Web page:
Continuation of the Personal stories for Social Change: #lifeinleggins and #Mamilolivre post:
Mamilo Livre (Free Nipple) is a Brazilian campaign launched in September 2015 by a psychologist and blogger Letícia Bahia and photographer Julia Rodrigues. Their aim was to challenge the objectification of women’s breasts related to sexual meanings and they were claiming the individual’s sovereignty over one’s body.
“Nipple Freedom is, above all, a symbolic dispute over the right to attribute meaning to one’s own body. So we’re the ones saying that our nipples can mean, at a certain moment, maternity. Other times, politics. And other times even sex. But when – and only when – we say so”. (Mamilo livre manifesto)
The campaign encouraged people to print pictures of women and men bare chests from the campaign’s website and post them in public spaces. The initiative had positive response.
Nonetheless, the movement changed its course when Facebook blocked all the portraits featuring women and suspended the profiles of those who published them. To challenge Facebook’s censorship, Julia and Letícia came up with the idea of dividing the picture of the nipple into four different photos and publish them simultaneously, Facebook will display it as a mosaic, where the nipple will be completely visible although it will not be in one single photo, and thus not detected by its system.
Moreover, the campaign seemed to take another angle. “Those photos are part of an experiment of mine inside Facebook. People from all genders posed for me with their bared chests, without sexual or pornographic appeal. Which photos will be considered improper for the public or for the Facebook system? What are the real differences between one portrait and another? What is offensive in one nipple that isn’t in the other?” (Mamilo livre website)
Overall, this is another example of a successful protest campaign where active participation and support were required. I encourage all readers to gather more examples to see how new technologies allow to integrate citizens to activism and since it is a new communication line, it would be very interesting to see activists’ creativity.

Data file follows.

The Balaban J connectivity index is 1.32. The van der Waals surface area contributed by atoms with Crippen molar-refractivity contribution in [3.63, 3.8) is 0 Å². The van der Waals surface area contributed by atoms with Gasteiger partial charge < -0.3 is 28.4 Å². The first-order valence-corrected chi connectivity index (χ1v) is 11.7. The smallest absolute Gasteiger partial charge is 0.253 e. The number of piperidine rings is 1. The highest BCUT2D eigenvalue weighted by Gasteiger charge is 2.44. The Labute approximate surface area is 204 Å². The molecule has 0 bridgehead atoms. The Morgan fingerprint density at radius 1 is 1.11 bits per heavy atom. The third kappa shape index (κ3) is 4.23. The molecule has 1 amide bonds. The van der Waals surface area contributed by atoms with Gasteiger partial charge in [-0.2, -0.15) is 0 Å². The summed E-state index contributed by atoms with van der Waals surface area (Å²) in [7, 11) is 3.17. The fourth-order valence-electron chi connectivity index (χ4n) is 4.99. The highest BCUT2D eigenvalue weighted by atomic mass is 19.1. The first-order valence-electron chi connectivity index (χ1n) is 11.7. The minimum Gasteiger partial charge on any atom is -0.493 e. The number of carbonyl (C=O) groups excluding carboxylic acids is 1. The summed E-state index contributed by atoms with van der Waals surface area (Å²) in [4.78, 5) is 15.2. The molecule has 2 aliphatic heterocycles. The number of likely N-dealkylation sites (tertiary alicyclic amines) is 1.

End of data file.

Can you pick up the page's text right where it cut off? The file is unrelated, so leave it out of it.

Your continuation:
I also encourage all readers to advocate for the initiative and to print some pictures and glue them in your city! You can download them from the campaign’s website.
Hodges, Simon. 2014. What’s so special about storytelling for social change? (Online). Available: http://www.open Democracy.net
Wallace, Alice. 2016. The Bahamas: Interview with Founder of #LifeInLeggings (online) Available: http://www.stopstreetharassment.org/2016/12/lifeinleggings/
Mendes Franco, Janine. 2016. Caribbean Women Take Their Power Back by Sharing Stories of Sexual Abuse Via the #LifeinLeggingHashtag (Online). Available:https://globalvoices.org/2016/12/02/caribbean-women-take-their-power-back-by-sharing-stories-of-sexual-abuse-via-the-lifeinleggings-hashtag/
Rodrigues, Julia. Bahia, Leticia . Mamilo livre. https://mamilolivre.com/manifesto
Sganzerla, Taisa. 2016. Brazilian Activists Outsmart Facebook’s Censorship of the Female Nipple. (Online). Available: https://globalvoices.org/2016/11/23/brazilian-activists-outsmart-facebooks-censorship-of-the-female-nipple/